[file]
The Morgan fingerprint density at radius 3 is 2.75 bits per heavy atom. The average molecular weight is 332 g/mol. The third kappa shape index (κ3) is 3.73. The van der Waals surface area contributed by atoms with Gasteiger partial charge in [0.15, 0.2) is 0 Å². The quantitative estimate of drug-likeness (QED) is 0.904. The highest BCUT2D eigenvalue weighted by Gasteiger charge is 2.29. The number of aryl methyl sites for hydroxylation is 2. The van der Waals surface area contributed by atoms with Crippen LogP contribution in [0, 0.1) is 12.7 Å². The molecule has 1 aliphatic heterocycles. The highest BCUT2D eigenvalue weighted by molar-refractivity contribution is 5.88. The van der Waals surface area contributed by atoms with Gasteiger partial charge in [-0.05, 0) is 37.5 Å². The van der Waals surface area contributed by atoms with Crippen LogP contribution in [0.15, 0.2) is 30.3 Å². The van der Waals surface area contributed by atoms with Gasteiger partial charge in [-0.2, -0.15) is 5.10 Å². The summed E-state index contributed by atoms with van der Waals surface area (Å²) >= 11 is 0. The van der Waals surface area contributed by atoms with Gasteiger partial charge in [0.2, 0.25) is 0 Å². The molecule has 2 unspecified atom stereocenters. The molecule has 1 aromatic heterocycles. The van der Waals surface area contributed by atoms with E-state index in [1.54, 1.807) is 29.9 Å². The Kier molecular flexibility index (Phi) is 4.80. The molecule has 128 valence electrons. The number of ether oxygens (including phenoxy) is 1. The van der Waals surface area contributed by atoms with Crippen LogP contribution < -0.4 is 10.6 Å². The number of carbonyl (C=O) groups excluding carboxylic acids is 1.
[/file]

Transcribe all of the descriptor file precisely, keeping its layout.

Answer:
The Morgan fingerprint density at radius 3 is 2.75 bits per heavy atom. The average molecular weight is 332 g/mol. The third kappa shape index (κ3) is 3.73. The van der Waals surface area contributed by atoms with Gasteiger partial charge in [0.15, 0.2) is 0 Å². The quantitative estimate of drug-likeness (QED) is 0.904. The highest BCUT2D eigenvalue weighted by Gasteiger charge is 2.29. The number of aryl methyl sites for hydroxylation is 2. The van der Waals surface area contributed by atoms with Crippen LogP contribution in [0, 0.1) is 12.7 Å². The molecule has 1 aliphatic heterocycles. The highest BCUT2D eigenvalue weighted by molar-refractivity contribution is 5.88. The van der Waals surface area contributed by atoms with Gasteiger partial charge in [-0.05, 0) is 37.5 Å². The van der Waals surface area contributed by atoms with Crippen LogP contribution in [0.15, 0.2) is 30.3 Å². The van der Waals surface area contributed by atoms with Gasteiger partial charge in [-0.2, -0.15) is 5.10 Å². The summed E-state index contributed by atoms with van der Waals surface area (Å²) >= 11 is 0. The van der Waals surface area contributed by atoms with Gasteiger partial charge in [0.2, 0.25) is 0 Å². The molecule has 2 unspecified atom stereocenters. The molecule has 1 aromatic heterocycles. The van der Waals surface area contributed by atoms with E-state index in [1.54, 1.807) is 29.9 Å². The Kier molecular flexibility index (Phi) is 4.80. The molecule has 128 valence electrons. The number of ether oxygens (including phenoxy) is 1. The van der Waals surface area contributed by atoms with Crippen LogP contribution < -0.4 is 10.6 Å². The number of carbonyl (C=O) groups excluding carboxylic acids is 1.